Gosselin, E. N., R. C. Lonsinger, and L. P. Waits. 2017. Comparing morphological and molecular diet analyses and fecal DNA sampling protocols for a terrestrial carnivore. Wildlife Society Bulletin 41:362–369. doi: 10.1002/wsb.749>.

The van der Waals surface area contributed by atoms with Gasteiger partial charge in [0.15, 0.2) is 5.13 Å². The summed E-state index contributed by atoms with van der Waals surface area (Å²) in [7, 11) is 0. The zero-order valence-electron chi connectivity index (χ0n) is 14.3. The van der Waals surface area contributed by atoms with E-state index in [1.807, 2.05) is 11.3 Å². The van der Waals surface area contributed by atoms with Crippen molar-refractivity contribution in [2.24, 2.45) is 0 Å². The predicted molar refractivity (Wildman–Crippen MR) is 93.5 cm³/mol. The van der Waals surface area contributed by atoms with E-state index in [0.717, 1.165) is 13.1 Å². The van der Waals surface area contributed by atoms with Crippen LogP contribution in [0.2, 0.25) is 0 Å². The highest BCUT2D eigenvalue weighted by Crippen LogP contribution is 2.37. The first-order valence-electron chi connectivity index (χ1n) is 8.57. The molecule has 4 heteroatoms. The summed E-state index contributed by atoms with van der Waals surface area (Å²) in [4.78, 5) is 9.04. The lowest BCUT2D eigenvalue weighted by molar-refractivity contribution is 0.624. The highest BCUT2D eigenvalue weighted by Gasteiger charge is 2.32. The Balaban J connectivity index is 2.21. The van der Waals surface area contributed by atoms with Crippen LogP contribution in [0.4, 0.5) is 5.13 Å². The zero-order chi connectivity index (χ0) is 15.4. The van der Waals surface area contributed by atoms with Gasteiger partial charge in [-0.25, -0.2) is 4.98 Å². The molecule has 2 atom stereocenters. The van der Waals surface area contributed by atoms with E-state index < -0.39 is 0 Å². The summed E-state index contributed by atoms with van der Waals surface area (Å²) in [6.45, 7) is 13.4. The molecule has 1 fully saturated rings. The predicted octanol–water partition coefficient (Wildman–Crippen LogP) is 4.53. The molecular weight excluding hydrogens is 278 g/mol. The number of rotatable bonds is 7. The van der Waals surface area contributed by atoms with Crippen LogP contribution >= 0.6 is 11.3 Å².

Analyzing predator scats for the presence of prey is a common noninvasive approach to understanding trophic interactions. Morphological analysis of prey remains has been the prevailing method of diet analysis, but molecular methods are becoming more widely used. Previous analyses suggest molecular methods detect target prey species more frequently than morphological methods. We compared these methods by analyzing coyote (Canis latrans) scats—collected in Tooele County, Utah, USA, in the winter of 2014—for leporids, a taxonomic group for which a molecular species identification test has been developed. We included 25 scats in which leporids were detected and 25 scats in which leporids were not detected by morphological methods. Additionally, because few studies have explored the effect of fecal sampling protocols on prey DNA detection, we analyzed subsamples taken from 5 locations on each scat to compare prey detection frequencies. We found that molecular analysis detected leporid prey in scats at a rate similar to or greater than morphological analysis, depending on the number of fecal sampling locations considered. Of the single samples, the homogenized (46%) and side (44%) samples provided the greatest rates of leporid prey DNA detection, followed by the ends (mean across both ends = 35%) and center (38%) of scats. When multiple sampling locations were considered, the homogenized‐side combination (70%) had a detection rate similar to when all sampling locations were considered (76%). Our results indicate that molecular analysis detected prey more frequently than morphological analysis, but that prey detection was not equitable among fecal sampling locations and multiple sampling locations may be required.